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Ocean explorers studying climate change impact on pristine sites in Pacific region


Exploring the unchartered: Pristine Seas and Pacific partners embark on a marine expedition


The National Geographic Pristine Seas team, using the exploration vessel, the E/V Argo, plans to explore areas that have not been explored by humans. Photo courtesy of National Geographic Pristine Seas

By Ron Rocky Coloma


The National Geographic Pristine Seas team launched an ambitious five–year mission in May called "The Global Expedition" whose goal is to traverse the isolated tropical Pacific to help local conservation efforts in safeguarding the world’s most varied ocean ecosystem.


Despite recurring worries about threats to the ocean like global warming, plastic pollution and overfishing, the mission suggests hope and a jump forward in protecting marine biodiversity.


In a recent briefing, Pristine Seas and its partners throughout the Pacific discussed the scientific expedition. Pristine Seas, which was established by National Geographic Society Explorer in Residence Enric Sala, has helped launch 26 marine protected areas around the world – a total of 2.51 million square miles.


“Over the past six months since we started The Global Expedition, it's just been an amazing adventure across the Pacific – from the Southern Line Islands, Niue, to remote and pristine places left on the planet,” said Alan Friedlander, the chief scientist for Pristine Seas.


The Global Expedition's emphasis is on the Pacific island nations and using the exploration vessel, the E/V Argo, the team plans to cover 3,977 miles that have not been explored by humans.

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The focus is to understand how intact ecosystems and pristine sites are capable of recovering from climate change, accentuating the role of massive predators in sustaining environmental balance.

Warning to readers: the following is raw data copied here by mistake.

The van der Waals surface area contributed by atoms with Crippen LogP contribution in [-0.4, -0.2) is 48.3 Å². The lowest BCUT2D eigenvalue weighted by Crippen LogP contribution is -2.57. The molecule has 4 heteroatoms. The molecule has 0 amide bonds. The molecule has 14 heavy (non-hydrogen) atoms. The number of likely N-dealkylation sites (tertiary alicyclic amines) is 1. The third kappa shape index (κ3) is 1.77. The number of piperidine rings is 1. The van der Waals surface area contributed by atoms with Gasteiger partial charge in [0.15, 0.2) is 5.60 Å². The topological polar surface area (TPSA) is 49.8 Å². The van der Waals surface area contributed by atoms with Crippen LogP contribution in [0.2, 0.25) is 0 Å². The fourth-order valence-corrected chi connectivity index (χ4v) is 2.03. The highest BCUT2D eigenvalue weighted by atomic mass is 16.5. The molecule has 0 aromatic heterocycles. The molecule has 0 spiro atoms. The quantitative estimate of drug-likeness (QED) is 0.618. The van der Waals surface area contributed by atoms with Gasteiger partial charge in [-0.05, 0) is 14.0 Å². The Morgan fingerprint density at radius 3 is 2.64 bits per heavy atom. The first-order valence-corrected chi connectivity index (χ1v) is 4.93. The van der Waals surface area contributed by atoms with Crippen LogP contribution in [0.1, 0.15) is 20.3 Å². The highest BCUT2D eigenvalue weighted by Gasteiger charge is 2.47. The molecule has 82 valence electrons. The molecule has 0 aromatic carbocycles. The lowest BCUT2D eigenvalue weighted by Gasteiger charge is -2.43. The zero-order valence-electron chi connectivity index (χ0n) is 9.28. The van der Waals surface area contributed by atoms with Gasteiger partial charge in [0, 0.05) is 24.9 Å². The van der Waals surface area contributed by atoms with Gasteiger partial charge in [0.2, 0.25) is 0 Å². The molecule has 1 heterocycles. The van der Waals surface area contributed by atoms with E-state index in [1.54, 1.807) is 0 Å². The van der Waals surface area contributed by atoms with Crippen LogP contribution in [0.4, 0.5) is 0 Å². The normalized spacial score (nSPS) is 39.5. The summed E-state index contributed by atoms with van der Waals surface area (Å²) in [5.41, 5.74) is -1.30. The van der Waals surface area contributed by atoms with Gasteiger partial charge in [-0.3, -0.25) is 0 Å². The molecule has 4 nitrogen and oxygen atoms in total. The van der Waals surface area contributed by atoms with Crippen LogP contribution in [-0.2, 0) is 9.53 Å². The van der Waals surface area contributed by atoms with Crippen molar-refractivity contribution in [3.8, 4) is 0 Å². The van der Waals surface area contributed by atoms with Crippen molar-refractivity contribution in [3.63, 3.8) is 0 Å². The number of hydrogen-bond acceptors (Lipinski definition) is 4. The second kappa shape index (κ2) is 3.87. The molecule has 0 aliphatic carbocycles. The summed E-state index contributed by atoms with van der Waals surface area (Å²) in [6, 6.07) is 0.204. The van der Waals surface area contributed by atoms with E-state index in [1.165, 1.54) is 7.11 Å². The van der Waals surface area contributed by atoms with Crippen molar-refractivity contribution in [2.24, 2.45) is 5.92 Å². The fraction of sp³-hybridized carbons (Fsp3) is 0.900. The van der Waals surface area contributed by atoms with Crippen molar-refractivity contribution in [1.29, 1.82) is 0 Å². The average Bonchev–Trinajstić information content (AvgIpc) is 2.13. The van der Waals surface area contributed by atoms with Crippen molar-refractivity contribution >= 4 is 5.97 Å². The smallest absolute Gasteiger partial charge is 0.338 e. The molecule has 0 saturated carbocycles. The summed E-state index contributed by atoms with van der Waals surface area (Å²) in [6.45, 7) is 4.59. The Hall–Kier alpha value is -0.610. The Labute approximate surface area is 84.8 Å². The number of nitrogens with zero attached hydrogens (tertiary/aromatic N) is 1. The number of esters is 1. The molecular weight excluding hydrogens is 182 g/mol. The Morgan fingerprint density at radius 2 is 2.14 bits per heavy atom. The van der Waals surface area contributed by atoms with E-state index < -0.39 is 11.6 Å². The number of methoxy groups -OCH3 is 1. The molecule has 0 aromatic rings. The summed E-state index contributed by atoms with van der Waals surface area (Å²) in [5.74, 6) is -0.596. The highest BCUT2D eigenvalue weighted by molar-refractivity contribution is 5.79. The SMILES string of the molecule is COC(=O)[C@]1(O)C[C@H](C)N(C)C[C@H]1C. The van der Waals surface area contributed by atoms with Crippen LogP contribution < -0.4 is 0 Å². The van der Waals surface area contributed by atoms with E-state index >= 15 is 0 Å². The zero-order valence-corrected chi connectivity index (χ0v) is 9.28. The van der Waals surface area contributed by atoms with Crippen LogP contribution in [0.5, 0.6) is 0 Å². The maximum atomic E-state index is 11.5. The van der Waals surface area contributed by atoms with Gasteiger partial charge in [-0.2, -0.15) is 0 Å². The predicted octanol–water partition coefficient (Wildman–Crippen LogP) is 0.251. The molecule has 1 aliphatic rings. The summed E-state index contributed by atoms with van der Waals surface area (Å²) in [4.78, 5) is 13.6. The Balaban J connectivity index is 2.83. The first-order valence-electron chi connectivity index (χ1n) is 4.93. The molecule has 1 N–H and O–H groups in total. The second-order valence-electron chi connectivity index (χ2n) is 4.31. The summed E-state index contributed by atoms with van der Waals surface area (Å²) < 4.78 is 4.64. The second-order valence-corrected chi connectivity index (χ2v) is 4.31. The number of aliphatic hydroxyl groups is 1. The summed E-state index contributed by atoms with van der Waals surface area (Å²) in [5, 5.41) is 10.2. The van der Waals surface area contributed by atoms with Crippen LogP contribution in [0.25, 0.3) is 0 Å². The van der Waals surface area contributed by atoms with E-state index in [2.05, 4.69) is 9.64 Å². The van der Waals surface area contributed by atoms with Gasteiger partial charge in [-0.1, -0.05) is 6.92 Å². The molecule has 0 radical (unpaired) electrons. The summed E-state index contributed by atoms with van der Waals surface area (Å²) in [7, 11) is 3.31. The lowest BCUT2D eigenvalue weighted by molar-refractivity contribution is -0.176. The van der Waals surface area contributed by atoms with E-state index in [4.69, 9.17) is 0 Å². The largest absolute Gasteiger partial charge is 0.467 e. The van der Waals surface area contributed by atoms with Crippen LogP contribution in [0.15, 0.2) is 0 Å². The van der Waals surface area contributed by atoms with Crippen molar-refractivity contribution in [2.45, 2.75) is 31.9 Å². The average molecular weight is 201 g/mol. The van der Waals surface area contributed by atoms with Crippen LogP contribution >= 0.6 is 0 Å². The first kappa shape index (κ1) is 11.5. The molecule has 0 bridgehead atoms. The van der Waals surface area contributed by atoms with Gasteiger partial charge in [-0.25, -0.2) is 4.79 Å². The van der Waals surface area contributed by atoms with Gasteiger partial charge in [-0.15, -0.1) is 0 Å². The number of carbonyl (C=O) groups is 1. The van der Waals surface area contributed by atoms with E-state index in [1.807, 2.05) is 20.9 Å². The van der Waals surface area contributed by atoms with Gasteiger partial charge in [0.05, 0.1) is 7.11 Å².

“What all these places have in common is that they're dominated by large predators like sharks, groupers and jacks that exert a strong top-down control on the entire ecosystem,” Friedlander said. “But these have been removed from most places around the world, so we don't get the opportunity to understand how natural systems function.


“We've also found that these reefs are resilient to climate change. When you have an intact ecosystem, nature has the ability to rebound on its own and give nature a chance.”


The Pristine Seas team is working with governments and communities in the Pacific region to study and identify areas for enhanced protection. By frequent collaborations, they aspire to support the establishment of new marine protected areas, highlighting sustainable management and financing.


The initiative is part of a bigger mission to offset global warming, food insecurity and nature loss by 2030 by striving to safeguard 30 percent of the planet.


Pristine Seas compares its exploration gear to space exploration tools. The DeepSee submersible is likened to a lunar lander, capable of reaching impressive depths, while their “drop cams” and the BoxFish Luna robot serve as deep-sea probes.